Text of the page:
Los Angeles is a pretty bland basketball town now that Chris Paul has left. Blake Griffin is as quiet as mouse and most of his teammates are chill dudes who don’t make waves. Across town, the Lakers biggest personality is not even a player but the father of a player. It’s a perfect storm for Patrick Beverley who was traded for Chris Paul and is only asked to come in and do Pat Beverley things, first and foremost defend and talk trash. He does both equally well and has the ability to back it up. He’ll never be an All-Star or top-10 player but he is an elite wing defender, he plays hard, he made James Harden’s defense actually look presentable and he is in a city that is hungry for personality. With Pat Beverley around, there is not going to be a dull moment. When the Clippers and Lakers meet up again in a month, the game won’t be close but the entertainment factor will be worth the t.v. watch.
LaVar Ball famously asked, “who is Patrick Beverley?”
Last season, he was first team All-Defense. He was second team All-Defense in 2013. He gives the Clippers what they haven’t had, a wing who can hound a scorer until that scorer tears his meniscus which is what Beverley did to Russell Westbrook, ending his playoffs in 2013, causing the entire state of Oklahoma to hate Beverley, which he relished. Then, this past April when he met Westbrook in the first round of the playoffs, Beverley was his normal keeping it 100 self. He recounted how Westbrook barked at him, “No one can guard me. I got 40 points.” Beverley replied back, “That’s nice. It took 34 shots to get it. Men lie. Women lie. Numbers don’t lie.”
That’s what makes Beverley a huge X-factor for the Clippers. Not only can he annoy and irritate the wing scorer and get into his head, the refs let him get away with grabbing and pulling and hounding because his aggressive style is his identity. On the offensive side of the ball, Beverley’s last three seasons he shot 35%, 40% and 38% from three. He’s not J.J. Redick but he can hit an open jumper from Griffin and bail out a stagnant offense.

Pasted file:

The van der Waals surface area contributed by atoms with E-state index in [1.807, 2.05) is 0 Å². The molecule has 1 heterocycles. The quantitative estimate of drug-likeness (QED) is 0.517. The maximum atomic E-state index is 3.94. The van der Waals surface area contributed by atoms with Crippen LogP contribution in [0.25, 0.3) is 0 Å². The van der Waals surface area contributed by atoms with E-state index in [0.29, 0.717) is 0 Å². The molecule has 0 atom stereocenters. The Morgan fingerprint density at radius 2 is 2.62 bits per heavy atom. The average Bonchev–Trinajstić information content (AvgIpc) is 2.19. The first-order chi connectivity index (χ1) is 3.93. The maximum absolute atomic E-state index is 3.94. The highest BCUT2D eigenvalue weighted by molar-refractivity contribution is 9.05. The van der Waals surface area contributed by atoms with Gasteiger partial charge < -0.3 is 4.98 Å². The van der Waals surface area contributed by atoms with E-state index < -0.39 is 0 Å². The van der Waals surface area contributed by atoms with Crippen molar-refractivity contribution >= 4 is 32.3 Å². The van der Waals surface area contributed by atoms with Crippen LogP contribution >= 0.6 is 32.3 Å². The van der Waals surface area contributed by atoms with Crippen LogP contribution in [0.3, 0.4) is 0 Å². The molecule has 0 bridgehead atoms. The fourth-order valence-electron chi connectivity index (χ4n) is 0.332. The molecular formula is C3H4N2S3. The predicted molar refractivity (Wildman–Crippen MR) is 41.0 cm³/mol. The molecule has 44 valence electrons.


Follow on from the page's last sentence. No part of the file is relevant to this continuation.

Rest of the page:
The Clippers have never had a tough, gritty, all he wants to do is defend and muck the game up player. Take this to the bank: Beverley will be the Clippers emotional leader.
Beverley has two years left on his deal for $5 mil per but that is not the point. Now that Beverley has landed in a personality deprived basketball town his brand of truth telling, bragging, flexing and generally spiking the football will fill the void of a Chris Paul-less, Kobe Bryant-less town. It’s something to talk about. Like when he called Lonzo Ball “weak”. More accurately he was screaming weak ass motherf__________. Dont put that motherf_______ on me as he walked into the locker room after his Lonzo Ball humiliation.
This is the irony. Take the Lonzo Ball coin and reverse it. That is the Pat Beverley story. He didn’t have the luxury of privilege and entitlement growing up in Chicago that Ball had in Chino Hills. Everything Beverley has in the NBA he worked and struggled for. He was drafted by the Lakers and then played overseas (Ukraine, Russia and Greece) for five seasons before returning to the states and playing five seasons for the Rockets.
Patrick Beverley was recently asked about standing for the national anthem. He thought the answer was obvious.
“I’m good and I’m happy to be here. I remember overseas for five years, not being able to hear that national anthem. I appreciate being an American.”
Patriotism aside, keeping the faithful entertained in a changing of the guard season with just one star in tow is a lot more interesting now that Beverley is taking names and proving he can slow down elite guards and get in rookies heads and play harder than anyone on the court. He is not the Chris Paul memory eraser. But. In the mighty west his defense, willfulness and guts just may keep the Clippers in a playoff spot.
But if all else fails, he’s in media rich, beautiful L.A. where his story about surviving his basketball life really could be a must-see movie, starring of course, Patrick Beverley.
photo via llananba